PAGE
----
How Not to Get Out of Debt

- - Getting out of debt

ways not to be out of debtI’ve made quite a few mistakes in my life when it comes to money and how to control spending.

Here is a list of “faults” I’ll admit to from my “younger days”. These are 9 surefire ways to keep yourself in debt for as long as possible.

1. Listening to friends who are also in debt and aren’t doing anything about it. Debt should not be normal. Just because one of your friends tells you not to worry about your student loans, that shouldn’t be a reason not to try and get yourself out of debt.

2. Being jealous of people who have more material possessions than you. Stuff is stuff. It can clog up your house and your life, unless it has a real purpose hidden in there somewhere, why bother? Plus, you end up splurging and spending perfectly good loan money on keeping up with the Jones’. The Jones’ are likely in worse shape than you are, so save yourself now and forge your own path.

3. Having the “everyone is doing it” mentality. Similar to the last point, if you work towards having a nice car, and a big house, make sure those are things you actually want in life. Just because Susie down the street just bought a new car and she is two years younger than you, doesn’t mean she is “winning” in life. It just means that she wanted to spend thirty grand on something that other people will notice. Why not spend that 30 grand on your future and save it? I’d call that winning.

4. Jumping into decisions based on other people’s advice without doing your own thinking/research. Jimmy just invested his money in X and he’s smart, so I’m going to do the same. Probably not the smartest move.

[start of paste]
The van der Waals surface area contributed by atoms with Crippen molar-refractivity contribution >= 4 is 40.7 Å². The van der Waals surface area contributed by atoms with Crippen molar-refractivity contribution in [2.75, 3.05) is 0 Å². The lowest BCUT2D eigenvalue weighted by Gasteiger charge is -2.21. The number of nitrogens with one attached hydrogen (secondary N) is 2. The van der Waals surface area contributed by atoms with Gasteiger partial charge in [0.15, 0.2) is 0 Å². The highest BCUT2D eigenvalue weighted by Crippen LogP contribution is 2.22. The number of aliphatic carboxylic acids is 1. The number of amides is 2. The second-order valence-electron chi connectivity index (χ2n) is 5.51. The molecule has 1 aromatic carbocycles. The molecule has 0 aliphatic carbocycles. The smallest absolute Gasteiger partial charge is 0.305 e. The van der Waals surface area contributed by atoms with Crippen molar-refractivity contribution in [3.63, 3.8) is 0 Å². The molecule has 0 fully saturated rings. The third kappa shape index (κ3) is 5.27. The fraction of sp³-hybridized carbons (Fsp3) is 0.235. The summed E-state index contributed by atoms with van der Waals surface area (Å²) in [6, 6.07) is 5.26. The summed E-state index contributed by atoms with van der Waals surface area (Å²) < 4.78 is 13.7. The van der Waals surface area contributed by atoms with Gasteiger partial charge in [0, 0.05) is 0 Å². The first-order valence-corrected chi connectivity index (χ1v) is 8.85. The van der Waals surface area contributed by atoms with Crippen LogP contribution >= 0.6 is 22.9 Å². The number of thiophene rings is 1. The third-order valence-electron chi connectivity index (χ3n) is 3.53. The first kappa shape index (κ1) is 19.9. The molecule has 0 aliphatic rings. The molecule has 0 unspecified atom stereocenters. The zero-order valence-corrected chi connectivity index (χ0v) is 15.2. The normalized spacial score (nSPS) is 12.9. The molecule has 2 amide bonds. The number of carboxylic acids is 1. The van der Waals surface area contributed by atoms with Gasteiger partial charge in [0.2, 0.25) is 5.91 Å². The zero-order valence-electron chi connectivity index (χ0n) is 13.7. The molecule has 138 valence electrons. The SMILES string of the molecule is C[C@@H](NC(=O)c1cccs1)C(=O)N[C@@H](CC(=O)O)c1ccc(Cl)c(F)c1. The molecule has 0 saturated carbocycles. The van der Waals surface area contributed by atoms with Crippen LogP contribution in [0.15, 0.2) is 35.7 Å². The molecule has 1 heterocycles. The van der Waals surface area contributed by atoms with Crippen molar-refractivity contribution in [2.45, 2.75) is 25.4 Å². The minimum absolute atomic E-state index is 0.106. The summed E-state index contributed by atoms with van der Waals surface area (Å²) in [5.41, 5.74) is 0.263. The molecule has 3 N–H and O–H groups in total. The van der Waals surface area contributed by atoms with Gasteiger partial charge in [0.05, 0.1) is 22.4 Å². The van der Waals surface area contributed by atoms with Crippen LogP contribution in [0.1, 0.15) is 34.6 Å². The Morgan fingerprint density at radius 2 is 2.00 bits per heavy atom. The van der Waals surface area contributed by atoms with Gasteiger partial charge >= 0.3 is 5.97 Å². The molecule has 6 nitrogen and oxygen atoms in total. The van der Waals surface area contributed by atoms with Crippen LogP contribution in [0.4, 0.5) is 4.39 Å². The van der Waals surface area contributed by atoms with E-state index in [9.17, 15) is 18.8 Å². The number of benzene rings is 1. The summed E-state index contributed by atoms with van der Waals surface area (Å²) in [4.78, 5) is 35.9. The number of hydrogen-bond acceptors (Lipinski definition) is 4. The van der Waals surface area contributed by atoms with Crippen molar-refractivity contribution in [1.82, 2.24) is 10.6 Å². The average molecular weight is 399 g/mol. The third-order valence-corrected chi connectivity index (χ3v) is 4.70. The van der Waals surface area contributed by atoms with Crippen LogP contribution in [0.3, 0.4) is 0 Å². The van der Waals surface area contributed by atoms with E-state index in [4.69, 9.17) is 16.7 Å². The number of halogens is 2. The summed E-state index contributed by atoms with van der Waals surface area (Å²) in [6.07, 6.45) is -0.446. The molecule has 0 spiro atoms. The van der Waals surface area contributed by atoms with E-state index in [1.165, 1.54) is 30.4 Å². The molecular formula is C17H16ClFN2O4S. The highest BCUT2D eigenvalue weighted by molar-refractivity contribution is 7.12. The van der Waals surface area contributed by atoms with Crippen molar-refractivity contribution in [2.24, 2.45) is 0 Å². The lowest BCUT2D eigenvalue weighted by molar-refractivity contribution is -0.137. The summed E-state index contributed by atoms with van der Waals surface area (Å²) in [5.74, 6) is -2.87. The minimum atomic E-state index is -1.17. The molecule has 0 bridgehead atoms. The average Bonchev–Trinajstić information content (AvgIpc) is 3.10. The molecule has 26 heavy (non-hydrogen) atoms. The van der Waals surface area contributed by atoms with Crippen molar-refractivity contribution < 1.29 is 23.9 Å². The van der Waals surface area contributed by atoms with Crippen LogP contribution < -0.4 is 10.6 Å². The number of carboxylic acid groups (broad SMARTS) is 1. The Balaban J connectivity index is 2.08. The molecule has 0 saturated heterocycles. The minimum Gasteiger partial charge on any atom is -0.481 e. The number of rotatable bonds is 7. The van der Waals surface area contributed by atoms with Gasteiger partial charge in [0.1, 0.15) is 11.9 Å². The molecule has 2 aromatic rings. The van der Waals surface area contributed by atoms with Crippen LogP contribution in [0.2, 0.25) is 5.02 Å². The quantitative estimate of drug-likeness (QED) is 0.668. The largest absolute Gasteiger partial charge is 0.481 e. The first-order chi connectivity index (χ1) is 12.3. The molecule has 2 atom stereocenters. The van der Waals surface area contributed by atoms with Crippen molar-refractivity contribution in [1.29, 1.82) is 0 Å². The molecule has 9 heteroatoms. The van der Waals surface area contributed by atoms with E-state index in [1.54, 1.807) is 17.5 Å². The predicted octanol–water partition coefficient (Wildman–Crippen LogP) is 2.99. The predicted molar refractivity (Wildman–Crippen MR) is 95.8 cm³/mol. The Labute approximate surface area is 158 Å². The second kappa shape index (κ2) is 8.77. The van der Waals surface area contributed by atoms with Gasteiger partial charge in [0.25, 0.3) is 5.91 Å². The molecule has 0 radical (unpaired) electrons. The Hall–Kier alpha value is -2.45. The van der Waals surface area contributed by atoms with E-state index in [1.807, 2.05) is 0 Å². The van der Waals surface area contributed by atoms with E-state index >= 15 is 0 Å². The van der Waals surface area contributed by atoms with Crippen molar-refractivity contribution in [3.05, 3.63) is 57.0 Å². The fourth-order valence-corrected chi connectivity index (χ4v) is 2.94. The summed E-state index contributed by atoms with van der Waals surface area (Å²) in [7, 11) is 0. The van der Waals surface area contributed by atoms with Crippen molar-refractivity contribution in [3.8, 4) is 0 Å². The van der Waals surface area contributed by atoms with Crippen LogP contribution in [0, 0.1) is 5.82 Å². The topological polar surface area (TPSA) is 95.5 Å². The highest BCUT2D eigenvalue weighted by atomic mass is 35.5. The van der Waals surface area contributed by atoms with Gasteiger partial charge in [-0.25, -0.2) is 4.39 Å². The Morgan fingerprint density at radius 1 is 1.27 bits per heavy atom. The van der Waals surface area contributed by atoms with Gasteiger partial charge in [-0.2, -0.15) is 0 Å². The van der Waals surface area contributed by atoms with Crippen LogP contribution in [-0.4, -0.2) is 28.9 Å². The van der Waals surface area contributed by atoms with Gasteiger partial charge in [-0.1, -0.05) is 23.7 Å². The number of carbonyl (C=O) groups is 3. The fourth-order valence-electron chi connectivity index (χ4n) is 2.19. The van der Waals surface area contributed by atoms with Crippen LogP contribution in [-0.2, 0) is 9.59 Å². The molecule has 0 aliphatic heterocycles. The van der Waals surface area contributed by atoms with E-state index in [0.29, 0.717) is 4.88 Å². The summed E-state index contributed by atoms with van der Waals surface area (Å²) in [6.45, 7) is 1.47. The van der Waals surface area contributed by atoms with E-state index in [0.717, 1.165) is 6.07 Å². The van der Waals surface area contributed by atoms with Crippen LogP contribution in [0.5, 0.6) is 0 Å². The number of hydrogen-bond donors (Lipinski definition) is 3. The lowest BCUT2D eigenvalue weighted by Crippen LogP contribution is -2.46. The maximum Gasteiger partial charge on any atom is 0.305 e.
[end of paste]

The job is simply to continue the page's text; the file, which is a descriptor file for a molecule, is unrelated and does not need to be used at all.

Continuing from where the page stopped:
According to the Urban Institute 35% of the adults in the US have unpaid debts. 35%! Look to your left and look to your right – someone in your row of 3 is in debt. How can you wholeheartedly trust the advice of other people when you have no idea what’s really going on in their financial world? Chances are, the person you choose to listen to probably doesn’t have the right idea. Find out for yourself.

5. Not standing up for yourself and giving in to everyone else’s ideas.

I was definitely one of these people. I was a “pleaser” not a “fighter” and it got me into a lot more debt than I would have been in otherwise. “Hey Chenell, wanna go out to the bar?” Sure! “Hey Chenell, do you want to go to a concert? The tickets cost $100.” Sure!

I just wanted to hang out with friends and have a good time, but I was spending money like I was rich. Look where it landed me. There are so many free options available to you if you want to hang out with friends. Have people over your house or hang out at the coffee shop. Even if you splurge and buy something, it’s likely to cost a lot less than a full blown dinner and drinks outing.

6. Loving things and not paying attention to your future.